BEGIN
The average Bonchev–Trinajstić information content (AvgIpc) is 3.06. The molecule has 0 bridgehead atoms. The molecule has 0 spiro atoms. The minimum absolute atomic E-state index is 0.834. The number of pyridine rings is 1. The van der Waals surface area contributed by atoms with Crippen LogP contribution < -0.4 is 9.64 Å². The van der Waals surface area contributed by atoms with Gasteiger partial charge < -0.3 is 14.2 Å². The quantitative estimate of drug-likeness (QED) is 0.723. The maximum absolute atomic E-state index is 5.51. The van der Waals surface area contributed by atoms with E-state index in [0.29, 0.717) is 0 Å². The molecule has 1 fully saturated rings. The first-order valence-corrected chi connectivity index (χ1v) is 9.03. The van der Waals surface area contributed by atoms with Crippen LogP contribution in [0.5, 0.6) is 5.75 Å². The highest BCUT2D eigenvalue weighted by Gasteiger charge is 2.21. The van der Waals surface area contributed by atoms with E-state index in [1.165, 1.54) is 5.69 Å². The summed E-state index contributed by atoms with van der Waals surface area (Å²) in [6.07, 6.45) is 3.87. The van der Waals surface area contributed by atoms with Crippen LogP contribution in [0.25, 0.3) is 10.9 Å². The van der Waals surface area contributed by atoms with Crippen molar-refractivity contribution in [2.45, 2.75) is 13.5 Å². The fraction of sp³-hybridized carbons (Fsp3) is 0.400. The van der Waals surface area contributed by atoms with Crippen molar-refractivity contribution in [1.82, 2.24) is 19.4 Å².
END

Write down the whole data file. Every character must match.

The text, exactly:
The average Bonchev–Trinajstić information content (AvgIpc) is 3.06. The molecule has 0 bridgehead atoms. The molecule has 0 spiro atoms. The minimum absolute atomic E-state index is 0.834. The number of pyridine rings is 1. The van der Waals surface area contributed by atoms with Crippen LogP contribution < -0.4 is 9.64 Å². The van der Waals surface area contributed by atoms with Gasteiger partial charge < -0.3 is 14.2 Å². The quantitative estimate of drug-likeness (QED) is 0.723. The maximum absolute atomic E-state index is 5.51. The van der Waals surface area contributed by atoms with E-state index in [0.29, 0.717) is 0 Å². The molecule has 1 fully saturated rings. The first-order valence-corrected chi connectivity index (χ1v) is 9.03. The van der Waals surface area contributed by atoms with Crippen LogP contribution in [0.5, 0.6) is 5.75 Å². The highest BCUT2D eigenvalue weighted by Gasteiger charge is 2.21. The van der Waals surface area contributed by atoms with E-state index in [1.165, 1.54) is 5.69 Å². The summed E-state index contributed by atoms with van der Waals surface area (Å²) in [6.07, 6.45) is 3.87. The van der Waals surface area contributed by atoms with Crippen LogP contribution in [0.25, 0.3) is 10.9 Å². The van der Waals surface area contributed by atoms with Crippen molar-refractivity contribution in [2.45, 2.75) is 13.5 Å². The fraction of sp³-hybridized carbons (Fsp3) is 0.400. The van der Waals surface area contributed by atoms with Crippen molar-refractivity contribution in [1.82, 2.24) is 19.4 Å².